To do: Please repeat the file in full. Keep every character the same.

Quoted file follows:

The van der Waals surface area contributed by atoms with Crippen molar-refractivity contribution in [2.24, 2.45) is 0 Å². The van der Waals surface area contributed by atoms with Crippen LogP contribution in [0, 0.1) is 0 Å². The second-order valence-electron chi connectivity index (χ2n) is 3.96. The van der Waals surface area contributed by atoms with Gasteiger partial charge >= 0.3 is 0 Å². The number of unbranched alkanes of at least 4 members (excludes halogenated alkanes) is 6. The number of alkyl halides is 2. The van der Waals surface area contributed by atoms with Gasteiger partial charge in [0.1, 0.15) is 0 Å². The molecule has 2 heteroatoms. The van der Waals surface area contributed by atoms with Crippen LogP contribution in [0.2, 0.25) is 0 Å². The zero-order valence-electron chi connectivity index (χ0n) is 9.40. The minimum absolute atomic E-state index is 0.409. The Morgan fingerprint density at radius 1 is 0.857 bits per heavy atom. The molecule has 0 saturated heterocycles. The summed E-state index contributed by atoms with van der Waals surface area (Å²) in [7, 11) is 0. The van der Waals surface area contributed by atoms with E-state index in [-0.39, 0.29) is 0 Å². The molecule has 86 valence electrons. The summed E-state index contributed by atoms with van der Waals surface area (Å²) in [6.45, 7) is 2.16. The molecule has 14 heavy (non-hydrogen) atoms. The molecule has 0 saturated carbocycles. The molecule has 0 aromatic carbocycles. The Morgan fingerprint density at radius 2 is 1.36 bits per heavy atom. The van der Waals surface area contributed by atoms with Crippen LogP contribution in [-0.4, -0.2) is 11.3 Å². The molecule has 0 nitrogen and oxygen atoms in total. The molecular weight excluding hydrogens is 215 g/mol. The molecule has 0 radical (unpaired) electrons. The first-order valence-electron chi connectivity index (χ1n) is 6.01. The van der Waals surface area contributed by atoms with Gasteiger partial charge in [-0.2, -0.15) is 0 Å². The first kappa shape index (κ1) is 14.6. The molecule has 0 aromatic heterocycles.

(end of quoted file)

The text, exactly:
The van der Waals surface area contributed by atoms with Crippen molar-refractivity contribution in [2.24, 2.45) is 0 Å². The van der Waals surface area contributed by atoms with Crippen LogP contribution in [0, 0.1) is 0 Å². The second-order valence-electron chi connectivity index (χ2n) is 3.96. The van der Waals surface area contributed by atoms with Gasteiger partial charge >= 0.3 is 0 Å². The number of unbranched alkanes of at least 4 members (excludes halogenated alkanes) is 6. The number of alkyl halides is 2. The van der Waals surface area contributed by atoms with Gasteiger partial charge in [0.1, 0.15) is 0 Å². The molecule has 2 heteroatoms. The van der Waals surface area contributed by atoms with Crippen LogP contribution in [0.2, 0.25) is 0 Å². The zero-order valence-electron chi connectivity index (χ0n) is 9.40. The minimum absolute atomic E-state index is 0.409. The Morgan fingerprint density at radius 1 is 0.857 bits per heavy atom. The molecule has 0 saturated heterocycles. The summed E-state index contributed by atoms with van der Waals surface area (Å²) in [7, 11) is 0. The van der Waals surface area contributed by atoms with E-state index in [-0.39, 0.29) is 0 Å². The molecule has 86 valence electrons. The summed E-state index contributed by atoms with van der Waals surface area (Å²) in [6.45, 7) is 2.16. The molecule has 14 heavy (non-hydrogen) atoms. The molecule has 0 saturated carbocycles. The molecule has 0 aromatic carbocycles. The Morgan fingerprint density at radius 2 is 1.36 bits per heavy atom. The van der Waals surface area contributed by atoms with Crippen LogP contribution in [-0.4, -0.2) is 11.3 Å². The molecule has 0 nitrogen and oxygen atoms in total. The molecular weight excluding hydrogens is 215 g/mol. The molecule has 0 radical (unpaired) electrons. The first-order valence-electron chi connectivity index (χ1n) is 6.01. The van der Waals surface area contributed by atoms with Gasteiger partial charge in [-0.2, -0.15) is 0 Å². The first kappa shape index (κ1) is 14.6. The molecule has 0 aromatic heterocycles.